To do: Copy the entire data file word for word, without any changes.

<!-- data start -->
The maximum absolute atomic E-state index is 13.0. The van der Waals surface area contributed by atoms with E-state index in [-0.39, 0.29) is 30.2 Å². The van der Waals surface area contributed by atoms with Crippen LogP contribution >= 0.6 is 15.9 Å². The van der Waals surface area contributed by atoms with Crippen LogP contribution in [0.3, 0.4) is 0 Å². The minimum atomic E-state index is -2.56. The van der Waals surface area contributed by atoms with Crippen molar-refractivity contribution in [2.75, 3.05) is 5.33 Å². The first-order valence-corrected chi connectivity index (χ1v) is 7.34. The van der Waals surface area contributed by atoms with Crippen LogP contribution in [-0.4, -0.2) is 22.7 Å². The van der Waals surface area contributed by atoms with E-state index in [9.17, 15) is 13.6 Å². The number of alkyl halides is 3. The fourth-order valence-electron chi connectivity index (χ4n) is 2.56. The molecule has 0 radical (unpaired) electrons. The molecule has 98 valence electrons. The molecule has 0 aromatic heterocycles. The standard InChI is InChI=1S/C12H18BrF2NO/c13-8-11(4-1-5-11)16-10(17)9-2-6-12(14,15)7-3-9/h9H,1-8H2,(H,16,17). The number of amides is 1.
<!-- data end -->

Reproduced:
The maximum absolute atomic E-state index is 13.0. The van der Waals surface area contributed by atoms with E-state index in [-0.39, 0.29) is 30.2 Å². The van der Waals surface area contributed by atoms with Crippen LogP contribution >= 0.6 is 15.9 Å². The van der Waals surface area contributed by atoms with Crippen LogP contribution in [0.3, 0.4) is 0 Å². The minimum atomic E-state index is -2.56. The van der Waals surface area contributed by atoms with Crippen molar-refractivity contribution in [2.75, 3.05) is 5.33 Å². The first-order valence-corrected chi connectivity index (χ1v) is 7.34. The van der Waals surface area contributed by atoms with Crippen LogP contribution in [-0.4, -0.2) is 22.7 Å². The van der Waals surface area contributed by atoms with E-state index in [9.17, 15) is 13.6 Å². The number of alkyl halides is 3. The fourth-order valence-electron chi connectivity index (χ4n) is 2.56. The molecule has 0 radical (unpaired) electrons. The molecule has 98 valence electrons. The molecule has 0 aromatic heterocycles. The standard InChI is InChI=1S/C12H18BrF2NO/c13-8-11(4-1-5-11)16-10(17)9-2-6-12(14,15)7-3-9/h9H,1-8H2,(H,16,17). The number of amides is 1.